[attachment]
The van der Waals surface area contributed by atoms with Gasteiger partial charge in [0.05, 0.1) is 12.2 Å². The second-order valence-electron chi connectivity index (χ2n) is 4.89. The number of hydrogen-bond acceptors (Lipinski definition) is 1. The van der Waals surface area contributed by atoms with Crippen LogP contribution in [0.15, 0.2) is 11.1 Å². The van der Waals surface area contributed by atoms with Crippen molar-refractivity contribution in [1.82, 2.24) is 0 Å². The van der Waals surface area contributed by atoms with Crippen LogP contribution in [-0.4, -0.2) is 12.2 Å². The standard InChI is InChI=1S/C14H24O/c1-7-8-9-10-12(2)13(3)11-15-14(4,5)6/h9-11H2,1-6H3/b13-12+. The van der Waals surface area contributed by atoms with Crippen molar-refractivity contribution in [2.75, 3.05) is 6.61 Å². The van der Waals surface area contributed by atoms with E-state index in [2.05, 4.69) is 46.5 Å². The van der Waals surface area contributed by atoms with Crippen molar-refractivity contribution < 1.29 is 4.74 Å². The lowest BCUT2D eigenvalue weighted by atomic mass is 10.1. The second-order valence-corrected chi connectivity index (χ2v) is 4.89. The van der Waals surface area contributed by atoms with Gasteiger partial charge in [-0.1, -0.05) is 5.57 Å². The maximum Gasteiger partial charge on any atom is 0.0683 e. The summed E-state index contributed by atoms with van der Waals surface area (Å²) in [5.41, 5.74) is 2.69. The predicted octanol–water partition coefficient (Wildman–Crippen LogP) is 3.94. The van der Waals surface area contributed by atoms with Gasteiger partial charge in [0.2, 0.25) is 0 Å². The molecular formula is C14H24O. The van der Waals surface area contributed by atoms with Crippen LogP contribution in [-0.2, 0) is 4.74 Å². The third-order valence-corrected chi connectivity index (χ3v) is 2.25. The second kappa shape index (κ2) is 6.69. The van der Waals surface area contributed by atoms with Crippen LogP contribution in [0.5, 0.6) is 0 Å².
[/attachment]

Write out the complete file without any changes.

The van der Waals surface area contributed by atoms with Gasteiger partial charge in [0.05, 0.1) is 12.2 Å². The second-order valence-electron chi connectivity index (χ2n) is 4.89. The number of hydrogen-bond acceptors (Lipinski definition) is 1. The van der Waals surface area contributed by atoms with Crippen LogP contribution in [0.15, 0.2) is 11.1 Å². The van der Waals surface area contributed by atoms with Crippen molar-refractivity contribution in [1.82, 2.24) is 0 Å². The van der Waals surface area contributed by atoms with Crippen LogP contribution in [-0.4, -0.2) is 12.2 Å². The standard InChI is InChI=1S/C14H24O/c1-7-8-9-10-12(2)13(3)11-15-14(4,5)6/h9-11H2,1-6H3/b13-12+. The van der Waals surface area contributed by atoms with Crippen molar-refractivity contribution in [2.75, 3.05) is 6.61 Å². The van der Waals surface area contributed by atoms with E-state index in [2.05, 4.69) is 46.5 Å². The van der Waals surface area contributed by atoms with Crippen molar-refractivity contribution < 1.29 is 4.74 Å². The lowest BCUT2D eigenvalue weighted by atomic mass is 10.1. The second-order valence-corrected chi connectivity index (χ2v) is 4.89. The van der Waals surface area contributed by atoms with Gasteiger partial charge in [-0.1, -0.05) is 5.57 Å². The maximum Gasteiger partial charge on any atom is 0.0683 e. The summed E-state index contributed by atoms with van der Waals surface area (Å²) in [5.41, 5.74) is 2.69. The predicted octanol–water partition coefficient (Wildman–Crippen LogP) is 3.94. The van der Waals surface area contributed by atoms with Gasteiger partial charge in [0.2, 0.25) is 0 Å². The molecular formula is C14H24O. The van der Waals surface area contributed by atoms with Crippen LogP contribution in [-0.2, 0) is 4.74 Å². The third-order valence-corrected chi connectivity index (χ3v) is 2.25. The second kappa shape index (κ2) is 6.69. The van der Waals surface area contributed by atoms with Crippen LogP contribution in [0.5, 0.6) is 0 Å².